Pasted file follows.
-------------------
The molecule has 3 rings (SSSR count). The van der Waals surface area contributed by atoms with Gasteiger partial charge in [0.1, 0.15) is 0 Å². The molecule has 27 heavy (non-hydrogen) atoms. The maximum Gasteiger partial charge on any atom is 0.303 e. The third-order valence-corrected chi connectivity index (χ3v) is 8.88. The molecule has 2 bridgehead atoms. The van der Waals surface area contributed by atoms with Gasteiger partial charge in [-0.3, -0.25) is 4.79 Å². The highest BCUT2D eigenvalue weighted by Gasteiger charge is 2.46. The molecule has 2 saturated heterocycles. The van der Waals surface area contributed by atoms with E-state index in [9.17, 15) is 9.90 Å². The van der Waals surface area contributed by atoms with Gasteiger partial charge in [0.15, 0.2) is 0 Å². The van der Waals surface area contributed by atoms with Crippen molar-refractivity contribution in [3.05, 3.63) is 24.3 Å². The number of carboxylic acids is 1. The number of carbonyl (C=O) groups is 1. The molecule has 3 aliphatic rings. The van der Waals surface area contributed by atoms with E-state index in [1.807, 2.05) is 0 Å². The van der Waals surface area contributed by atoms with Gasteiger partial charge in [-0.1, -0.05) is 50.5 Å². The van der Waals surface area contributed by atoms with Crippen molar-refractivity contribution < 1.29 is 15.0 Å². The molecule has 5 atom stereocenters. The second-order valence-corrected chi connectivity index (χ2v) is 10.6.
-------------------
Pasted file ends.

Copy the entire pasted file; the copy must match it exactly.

The molecule has 3 rings (SSSR count). The van der Waals surface area contributed by atoms with Gasteiger partial charge in [0.1, 0.15) is 0 Å². The molecule has 27 heavy (non-hydrogen) atoms. The maximum Gasteiger partial charge on any atom is 0.303 e. The third-order valence-corrected chi connectivity index (χ3v) is 8.88. The molecule has 2 bridgehead atoms. The van der Waals surface area contributed by atoms with Gasteiger partial charge in [-0.3, -0.25) is 4.79 Å². The highest BCUT2D eigenvalue weighted by Gasteiger charge is 2.46. The molecule has 2 saturated heterocycles. The van der Waals surface area contributed by atoms with E-state index in [9.17, 15) is 9.90 Å². The van der Waals surface area contributed by atoms with Gasteiger partial charge in [0.15, 0.2) is 0 Å². The van der Waals surface area contributed by atoms with Crippen molar-refractivity contribution in [3.05, 3.63) is 24.3 Å². The number of carboxylic acids is 1. The number of carbonyl (C=O) groups is 1. The molecule has 3 aliphatic rings. The van der Waals surface area contributed by atoms with E-state index in [1.807, 2.05) is 0 Å². The van der Waals surface area contributed by atoms with Gasteiger partial charge in [-0.1, -0.05) is 50.5 Å². The van der Waals surface area contributed by atoms with Crippen molar-refractivity contribution < 1.29 is 15.0 Å². The molecule has 5 atom stereocenters. The second-order valence-corrected chi connectivity index (χ2v) is 10.6.